letters

The Rick Welts Story

I enjoy Columns but I believe the article on Rick Welts (Out in the Open, September) was inappropriate.

I’m not against homosexuals but I don’t want to read about someone’s sexual preference. The choice of that subject matter for a fine University magazine was a big mistake in my view.

Robert Hale, b.s., ’51, M.S., ’60
Carlsbad, Calif.

Since graduating UW in 1987 and moving to Los Angeles in 1992 to become an attorney, I have long felt disconnected from my UW roots. Partly, it was because I did not often see my life as an out and proud gay man reflected in the alumni literature. Your article in the September issue on Rick Welts changed that.

Mr. Welts is a courageous and admirable man who represents everything that a proud, gay alumnus would want to see profiled in your magazine. I was so moved by the caring way his story was told by Columns and was particularly impressed by the compassion that informed the discussion of Mr. Welts’ relationship with—and the tragic death of—L. Arnie Chinn.

I was so moved, in fact, that I intend to make a donation to the L. Arnie Chinn Memorial Endowed Scholarship Fund—what may well be my very first donation to the University.

Converting a distant alumnus into a donor and attentive reader of Columns may not have been your intention when you included this wonderful profile of Mr. Welts, but you mostly certainly did. Thank you.

Jeffrey W. Erdman, B.A., ’87
Los Angeles

Mueller’s Mark

There is one more Husky who should definitely be recognized for his key contribution to the success of the Space Shuttle program. The late Dr. James I. Mueller, who directed the UW Ceramic Engineering Department for many years, starting in the late 1940s, developed or was intimately involved with the development of the heat-shield tiles, which covered the bellies of the spacecrafts.

John Horsfall, B.S., ’50, M.S., ’52
Clyde Hill

Ripples From The Wave

In the last issue, you noted (After the Whistle, September) that Robb Weller, ’72, started the Wave in 1981. I believe if you check your records, you will find that the Wave was actually started by then-cheerleader Weller in 1971.

The reason I know this is because I was a UW freshman in 1971. My Delta Chi fraternity brothers and I would go to games early just to see Robb’s “stand-up” routines.

I was at the ball game that freshman year where he started his experiment, the Wave.  It quickly caught on nationally.

Kevin Thoms, ’75
Katy, Texas

Brewster Denny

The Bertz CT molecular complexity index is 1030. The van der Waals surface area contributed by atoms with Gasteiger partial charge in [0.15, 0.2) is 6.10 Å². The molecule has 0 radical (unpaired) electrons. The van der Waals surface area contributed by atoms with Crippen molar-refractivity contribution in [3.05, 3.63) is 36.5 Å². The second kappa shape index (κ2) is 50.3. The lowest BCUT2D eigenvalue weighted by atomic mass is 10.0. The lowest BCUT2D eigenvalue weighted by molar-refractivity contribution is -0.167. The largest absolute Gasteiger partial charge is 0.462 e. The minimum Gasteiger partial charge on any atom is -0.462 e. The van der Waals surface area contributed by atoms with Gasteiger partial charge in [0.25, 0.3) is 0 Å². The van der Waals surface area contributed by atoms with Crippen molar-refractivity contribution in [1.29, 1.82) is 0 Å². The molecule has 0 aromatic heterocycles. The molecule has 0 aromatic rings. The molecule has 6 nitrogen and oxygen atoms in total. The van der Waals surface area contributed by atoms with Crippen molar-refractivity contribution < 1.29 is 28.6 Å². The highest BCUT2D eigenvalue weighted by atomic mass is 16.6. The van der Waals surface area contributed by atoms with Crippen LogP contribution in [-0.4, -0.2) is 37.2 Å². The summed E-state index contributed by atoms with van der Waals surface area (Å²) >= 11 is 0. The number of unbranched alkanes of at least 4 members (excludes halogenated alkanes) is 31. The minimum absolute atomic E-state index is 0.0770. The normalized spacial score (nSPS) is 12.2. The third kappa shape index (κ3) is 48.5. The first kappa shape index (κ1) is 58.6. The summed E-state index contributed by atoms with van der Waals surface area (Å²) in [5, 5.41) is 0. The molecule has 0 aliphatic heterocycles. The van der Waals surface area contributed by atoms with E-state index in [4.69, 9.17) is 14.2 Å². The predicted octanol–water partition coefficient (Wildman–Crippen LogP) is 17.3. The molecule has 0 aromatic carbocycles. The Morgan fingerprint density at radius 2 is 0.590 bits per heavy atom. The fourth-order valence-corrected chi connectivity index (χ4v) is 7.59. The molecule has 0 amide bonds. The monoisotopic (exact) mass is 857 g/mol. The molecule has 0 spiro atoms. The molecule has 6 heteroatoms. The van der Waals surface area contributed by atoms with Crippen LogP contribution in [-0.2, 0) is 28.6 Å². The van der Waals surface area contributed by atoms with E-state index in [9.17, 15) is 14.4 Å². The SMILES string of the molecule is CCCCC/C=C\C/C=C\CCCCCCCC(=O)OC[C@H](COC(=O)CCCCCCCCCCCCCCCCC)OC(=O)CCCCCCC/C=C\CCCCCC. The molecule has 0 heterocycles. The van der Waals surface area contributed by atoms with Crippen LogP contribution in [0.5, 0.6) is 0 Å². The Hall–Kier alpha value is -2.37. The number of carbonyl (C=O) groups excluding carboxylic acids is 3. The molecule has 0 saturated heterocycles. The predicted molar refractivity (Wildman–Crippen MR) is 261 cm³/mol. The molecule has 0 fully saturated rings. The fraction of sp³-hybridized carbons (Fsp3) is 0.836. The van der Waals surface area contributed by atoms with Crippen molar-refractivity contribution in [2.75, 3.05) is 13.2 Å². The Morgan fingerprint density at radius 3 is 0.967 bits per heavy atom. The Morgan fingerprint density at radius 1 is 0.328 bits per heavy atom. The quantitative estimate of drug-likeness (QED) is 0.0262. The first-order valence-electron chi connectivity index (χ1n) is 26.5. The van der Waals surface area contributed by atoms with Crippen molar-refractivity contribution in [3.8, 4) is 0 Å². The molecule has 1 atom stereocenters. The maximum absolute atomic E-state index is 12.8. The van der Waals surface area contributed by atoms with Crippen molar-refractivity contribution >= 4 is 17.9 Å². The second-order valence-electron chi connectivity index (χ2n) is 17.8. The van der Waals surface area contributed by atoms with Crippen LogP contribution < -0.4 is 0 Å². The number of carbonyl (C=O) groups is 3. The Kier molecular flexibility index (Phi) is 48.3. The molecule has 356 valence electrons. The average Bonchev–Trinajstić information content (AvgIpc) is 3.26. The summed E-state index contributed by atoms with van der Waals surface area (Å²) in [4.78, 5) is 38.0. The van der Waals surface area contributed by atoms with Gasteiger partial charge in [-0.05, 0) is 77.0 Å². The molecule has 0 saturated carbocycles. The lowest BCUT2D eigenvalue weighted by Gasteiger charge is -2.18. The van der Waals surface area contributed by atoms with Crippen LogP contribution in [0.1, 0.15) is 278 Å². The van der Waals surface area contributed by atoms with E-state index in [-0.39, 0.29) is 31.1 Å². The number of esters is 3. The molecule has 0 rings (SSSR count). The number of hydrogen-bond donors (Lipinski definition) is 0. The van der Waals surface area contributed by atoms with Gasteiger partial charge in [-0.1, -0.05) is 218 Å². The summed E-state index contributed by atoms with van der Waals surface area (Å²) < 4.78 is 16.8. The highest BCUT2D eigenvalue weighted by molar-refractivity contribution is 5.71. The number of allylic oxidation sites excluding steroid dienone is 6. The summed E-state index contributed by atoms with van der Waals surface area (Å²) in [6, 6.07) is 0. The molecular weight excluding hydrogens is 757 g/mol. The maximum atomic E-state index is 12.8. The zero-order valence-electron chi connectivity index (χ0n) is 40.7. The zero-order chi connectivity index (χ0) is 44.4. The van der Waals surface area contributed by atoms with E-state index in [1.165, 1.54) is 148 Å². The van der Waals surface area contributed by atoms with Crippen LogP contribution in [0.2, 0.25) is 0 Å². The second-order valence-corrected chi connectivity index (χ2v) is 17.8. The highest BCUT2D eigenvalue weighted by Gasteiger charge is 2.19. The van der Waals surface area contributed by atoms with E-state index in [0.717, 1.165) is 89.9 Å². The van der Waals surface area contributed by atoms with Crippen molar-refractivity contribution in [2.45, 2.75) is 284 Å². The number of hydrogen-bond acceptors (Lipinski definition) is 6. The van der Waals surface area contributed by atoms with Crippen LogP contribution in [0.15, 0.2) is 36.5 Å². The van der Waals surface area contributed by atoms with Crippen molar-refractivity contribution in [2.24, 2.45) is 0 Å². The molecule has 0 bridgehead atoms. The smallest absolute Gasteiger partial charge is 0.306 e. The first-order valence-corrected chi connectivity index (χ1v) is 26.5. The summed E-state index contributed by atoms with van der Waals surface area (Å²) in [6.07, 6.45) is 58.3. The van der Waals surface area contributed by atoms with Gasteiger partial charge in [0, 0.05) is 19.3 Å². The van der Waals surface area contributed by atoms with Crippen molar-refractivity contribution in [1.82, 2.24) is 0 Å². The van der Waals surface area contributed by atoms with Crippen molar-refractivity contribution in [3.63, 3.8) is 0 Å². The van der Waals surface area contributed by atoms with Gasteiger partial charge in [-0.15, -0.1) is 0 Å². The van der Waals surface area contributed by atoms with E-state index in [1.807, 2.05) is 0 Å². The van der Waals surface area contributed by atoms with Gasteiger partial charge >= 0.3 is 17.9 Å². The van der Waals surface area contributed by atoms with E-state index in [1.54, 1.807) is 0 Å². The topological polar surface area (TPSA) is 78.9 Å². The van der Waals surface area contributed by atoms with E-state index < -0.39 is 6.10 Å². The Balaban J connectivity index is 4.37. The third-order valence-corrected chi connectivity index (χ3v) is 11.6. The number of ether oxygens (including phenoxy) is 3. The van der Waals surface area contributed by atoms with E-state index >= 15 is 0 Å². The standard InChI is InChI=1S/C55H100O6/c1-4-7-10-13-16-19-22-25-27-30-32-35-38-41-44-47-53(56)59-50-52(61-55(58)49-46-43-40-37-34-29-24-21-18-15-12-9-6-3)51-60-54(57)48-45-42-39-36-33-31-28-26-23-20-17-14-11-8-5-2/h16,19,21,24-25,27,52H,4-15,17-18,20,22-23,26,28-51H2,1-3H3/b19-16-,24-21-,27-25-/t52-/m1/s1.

If any one person deserves to be noted and honored at our 150th anniversary, it is Brewster Denny, ’45, for his lifetime of public service (Denny’s Legacy, September).

He devoted his talents to Roosevelt High School, the University of Washington, U.S. Navy, national and state governments and other good causes too numerous to mention. Of course the University of Washington is forever indebted to his family for the gift of land that keeps on giving to our alma mater.

Lois Lee Horn, ’44, ’52
Seattle

CORRECTION The names of the couple from Oak Harbor who died in the Sept. 12, 2001 plane crash in Mexico were Dwight and Lois Mitchell. Columns regrets the error, which appeared in the September issue.

We want to hear from you. Post your comments at the bottom of any article or in the box below. You may also email your comments to columns@uw.edu.

2 Responses to Letters

  1. Michael D. Brownell, MPA '69, Colonel, US Army (Ret.) says:

    I would like to echo the accolades given to Brewster Denny by Lois Lee Horn and add that he was the founder of the Graduate School of Public Affairs (now the Evans School) and is a UW Professor and Dean Emeritus. His has been a most distinguished career.

  2. Daryl Smith says:

    Rick Welts Story

    I was surprised to open my edition of the Columns dated September 2011 and find an article celebrating the lifestyle of homosexuality.

    Traditionally, our culture has celebrated marriage as it is the foundation for our society. Given this new precedent of the magazine celebrating sexual behavior outside of marriage you will owe it to your readers in future editions to highlight graduates who celebrate openly adulterous lifestyles, those single graduates who regularly practice and promote fornication and finally to spotlight graduates who celebrate polygamous relationships. This approach will be demanded in order to be consistent and fair as you celebrate all sexual behaviors in your features. The other alternative is to focus your articles on non sexual matters.

    I genuinely feel for those featured in your articles. It would be tough to live with attractions to the same sex. The battles would be constant. This is help and counseling for those desiring help with those battles and the behaviors that can lead to. Behaviors that can tragically have grave consequences, as they sadly did for Mr. Chinn.

    Finally, it would be helpful to note that all of your readers (including myself) have urges and desires, some of which are not healthy for us to express. We sometimes need help outside of ourselves to overcome these urges. Fortunately, that help is available

    Sincerely,
    Daryl Smith PhD Class of 1999

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